A Quick and Easy Guide to Starting an Emergency Fund
Preparing for unforeseen circumstances has never been so easy. Here is everything you need to know, including 6 frequently asked questions.
Saving without a goal in mind is a reasonable way to begin your journey of better spending habits.
But the key to adulting 101 is to have your finances in order and become aware that you can't expect every curveball. While it's impossible to prepare for everything, an emergency fund is guaranteed to reduce your stress and worry.
But what is an emergency fund?
Easy to access funds, set aside for an unexpected event such as a car wreck, loss of income, home repair, or broken appliances.
In simple terms it is money used for any sort of disaster. If you follow me on Instagram then you’ve already seen a few post divulging tips on how to save.
Whether or not you already have an emergency fund may depend on your current financial state, but it's never too late to start. And remember that your definition of an emergency may be different from someone else's.
Graduating on time is a goal of mine and an unexpected tuition bill was considered an emergency. I found out 1 week before summer courses began that I was missing a class needed to hit my 120 credits.
My job informed me that budget cuts would be happening later in the year and that was my signal to start creating a safety net.
Keep reading to find out everything there is to know about starting an emergency fund and what you should prepare for.
Why you should have an emergency fund
Life happens. Life is expensive. And it’s impossible to plan for everything.
You need to have money put aside not just for a vacation or a home thats in the future, but funds specifically for when everything gets turned upside down.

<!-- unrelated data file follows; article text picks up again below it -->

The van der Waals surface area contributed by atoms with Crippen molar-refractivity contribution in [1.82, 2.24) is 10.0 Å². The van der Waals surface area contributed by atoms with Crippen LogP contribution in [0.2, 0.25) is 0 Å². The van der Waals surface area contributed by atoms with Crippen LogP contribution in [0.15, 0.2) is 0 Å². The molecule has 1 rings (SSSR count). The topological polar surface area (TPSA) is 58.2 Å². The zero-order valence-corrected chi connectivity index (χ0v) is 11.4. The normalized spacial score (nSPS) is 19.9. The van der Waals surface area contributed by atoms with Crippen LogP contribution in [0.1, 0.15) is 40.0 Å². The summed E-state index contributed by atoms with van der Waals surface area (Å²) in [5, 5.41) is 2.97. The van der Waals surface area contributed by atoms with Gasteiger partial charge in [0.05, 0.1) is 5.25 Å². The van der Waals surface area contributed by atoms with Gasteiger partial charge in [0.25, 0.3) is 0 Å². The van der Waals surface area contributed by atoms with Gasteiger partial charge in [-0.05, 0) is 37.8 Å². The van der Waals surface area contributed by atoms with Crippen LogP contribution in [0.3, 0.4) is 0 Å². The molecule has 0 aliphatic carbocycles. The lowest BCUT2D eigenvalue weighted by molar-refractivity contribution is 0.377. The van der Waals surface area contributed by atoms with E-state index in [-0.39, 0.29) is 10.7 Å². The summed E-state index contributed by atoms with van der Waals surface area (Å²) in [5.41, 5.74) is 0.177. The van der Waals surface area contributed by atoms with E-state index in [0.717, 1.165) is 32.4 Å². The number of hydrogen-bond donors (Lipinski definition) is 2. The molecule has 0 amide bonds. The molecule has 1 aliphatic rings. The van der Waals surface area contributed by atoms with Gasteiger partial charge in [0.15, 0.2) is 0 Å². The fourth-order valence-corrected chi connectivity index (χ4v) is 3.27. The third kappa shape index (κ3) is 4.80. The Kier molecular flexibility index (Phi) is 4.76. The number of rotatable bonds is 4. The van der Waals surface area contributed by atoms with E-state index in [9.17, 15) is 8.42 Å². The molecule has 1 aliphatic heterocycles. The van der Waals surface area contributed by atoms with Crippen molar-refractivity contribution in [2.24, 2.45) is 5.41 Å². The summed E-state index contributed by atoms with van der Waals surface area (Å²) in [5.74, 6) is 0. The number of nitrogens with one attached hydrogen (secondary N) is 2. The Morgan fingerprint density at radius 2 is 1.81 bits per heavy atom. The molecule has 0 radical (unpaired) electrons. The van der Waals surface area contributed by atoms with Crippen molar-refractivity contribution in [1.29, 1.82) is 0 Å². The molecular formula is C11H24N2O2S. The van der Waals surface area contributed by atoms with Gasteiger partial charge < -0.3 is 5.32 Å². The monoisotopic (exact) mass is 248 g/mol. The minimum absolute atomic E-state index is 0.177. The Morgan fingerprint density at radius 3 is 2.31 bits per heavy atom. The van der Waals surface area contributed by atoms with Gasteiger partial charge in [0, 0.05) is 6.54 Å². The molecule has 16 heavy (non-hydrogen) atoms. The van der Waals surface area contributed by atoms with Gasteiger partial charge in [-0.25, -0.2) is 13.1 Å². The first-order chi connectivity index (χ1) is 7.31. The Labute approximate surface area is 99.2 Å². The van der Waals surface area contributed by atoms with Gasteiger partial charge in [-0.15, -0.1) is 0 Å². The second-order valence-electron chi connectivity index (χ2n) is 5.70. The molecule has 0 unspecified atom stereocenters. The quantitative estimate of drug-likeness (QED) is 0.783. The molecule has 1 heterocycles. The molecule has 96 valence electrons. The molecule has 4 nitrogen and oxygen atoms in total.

How can you start one?
Simple! Take $5 out of your wallet and put it in a jar.
Let go of expectations. Ignore the influencers telling you that they have 18 months of expenses saved and plan on adding $500 every week.
It doesn’t take away from your efforts. If all you can save is $20 a week then that is all you can do.
Organizing your finances is a huge step toward stability. For this specific fund, it shows you which area you are able to take away from in order to build your savings.
What should I plan for?
How much you want to save depends on your lifestyle. Prior to the coronavirus I was absolutely positive that $500 was a decent goal. But with jobs being deemed as essential or unessential and the possibility of working remote up in the air, you need a nice cushion.
I recommend saving at least one month of rent and then working toward 3-6 months of expenses.
Have several subscriptions? Netflix, Hulu, Disney + and the highest cable package are unnecessary to save for. Realistically, you need
a place to sleep
Now how do you save if you don't have much money to start with or you're living pay check to pay check?
Lifestyle changes to implement
Budget and Shop Smartly.